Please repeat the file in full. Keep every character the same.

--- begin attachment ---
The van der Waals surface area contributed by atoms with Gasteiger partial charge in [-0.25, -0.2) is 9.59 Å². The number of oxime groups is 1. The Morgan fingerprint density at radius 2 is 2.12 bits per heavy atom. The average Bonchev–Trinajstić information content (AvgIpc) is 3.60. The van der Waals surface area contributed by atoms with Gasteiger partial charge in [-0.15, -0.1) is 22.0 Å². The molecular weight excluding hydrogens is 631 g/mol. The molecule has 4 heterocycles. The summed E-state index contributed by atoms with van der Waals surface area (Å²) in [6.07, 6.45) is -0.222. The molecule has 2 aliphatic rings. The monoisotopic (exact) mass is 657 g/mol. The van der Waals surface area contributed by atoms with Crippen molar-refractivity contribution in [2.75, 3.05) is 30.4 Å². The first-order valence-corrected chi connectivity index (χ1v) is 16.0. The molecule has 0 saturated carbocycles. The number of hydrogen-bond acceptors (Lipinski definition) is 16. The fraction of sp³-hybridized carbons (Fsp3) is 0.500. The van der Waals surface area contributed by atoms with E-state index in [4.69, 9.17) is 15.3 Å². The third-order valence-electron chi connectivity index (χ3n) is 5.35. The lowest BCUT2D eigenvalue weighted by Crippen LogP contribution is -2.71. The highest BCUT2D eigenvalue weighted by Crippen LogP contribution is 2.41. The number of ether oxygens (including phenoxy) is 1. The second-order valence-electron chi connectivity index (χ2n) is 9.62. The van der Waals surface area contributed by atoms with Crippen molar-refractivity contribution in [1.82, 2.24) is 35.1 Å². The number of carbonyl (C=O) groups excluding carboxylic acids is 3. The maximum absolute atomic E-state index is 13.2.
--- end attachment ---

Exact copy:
The van der Waals surface area contributed by atoms with Gasteiger partial charge in [-0.25, -0.2) is 9.59 Å². The number of oxime groups is 1. The Morgan fingerprint density at radius 2 is 2.12 bits per heavy atom. The average Bonchev–Trinajstić information content (AvgIpc) is 3.60. The van der Waals surface area contributed by atoms with Gasteiger partial charge in [-0.15, -0.1) is 22.0 Å². The molecular weight excluding hydrogens is 631 g/mol. The molecule has 4 heterocycles. The summed E-state index contributed by atoms with van der Waals surface area (Å²) in [6.07, 6.45) is -0.222. The molecule has 2 aliphatic rings. The monoisotopic (exact) mass is 657 g/mol. The van der Waals surface area contributed by atoms with Crippen molar-refractivity contribution in [2.75, 3.05) is 30.4 Å². The first-order valence-corrected chi connectivity index (χ1v) is 16.0. The molecule has 0 saturated carbocycles. The number of hydrogen-bond acceptors (Lipinski definition) is 16. The fraction of sp³-hybridized carbons (Fsp3) is 0.500. The van der Waals surface area contributed by atoms with E-state index in [4.69, 9.17) is 15.3 Å². The third-order valence-electron chi connectivity index (χ3n) is 5.35. The lowest BCUT2D eigenvalue weighted by Crippen LogP contribution is -2.71. The highest BCUT2D eigenvalue weighted by Crippen LogP contribution is 2.41. The number of ether oxygens (including phenoxy) is 1. The second-order valence-electron chi connectivity index (χ2n) is 9.62. The van der Waals surface area contributed by atoms with Crippen molar-refractivity contribution in [1.82, 2.24) is 35.1 Å². The number of carbonyl (C=O) groups excluding carboxylic acids is 3. The maximum absolute atomic E-state index is 13.2.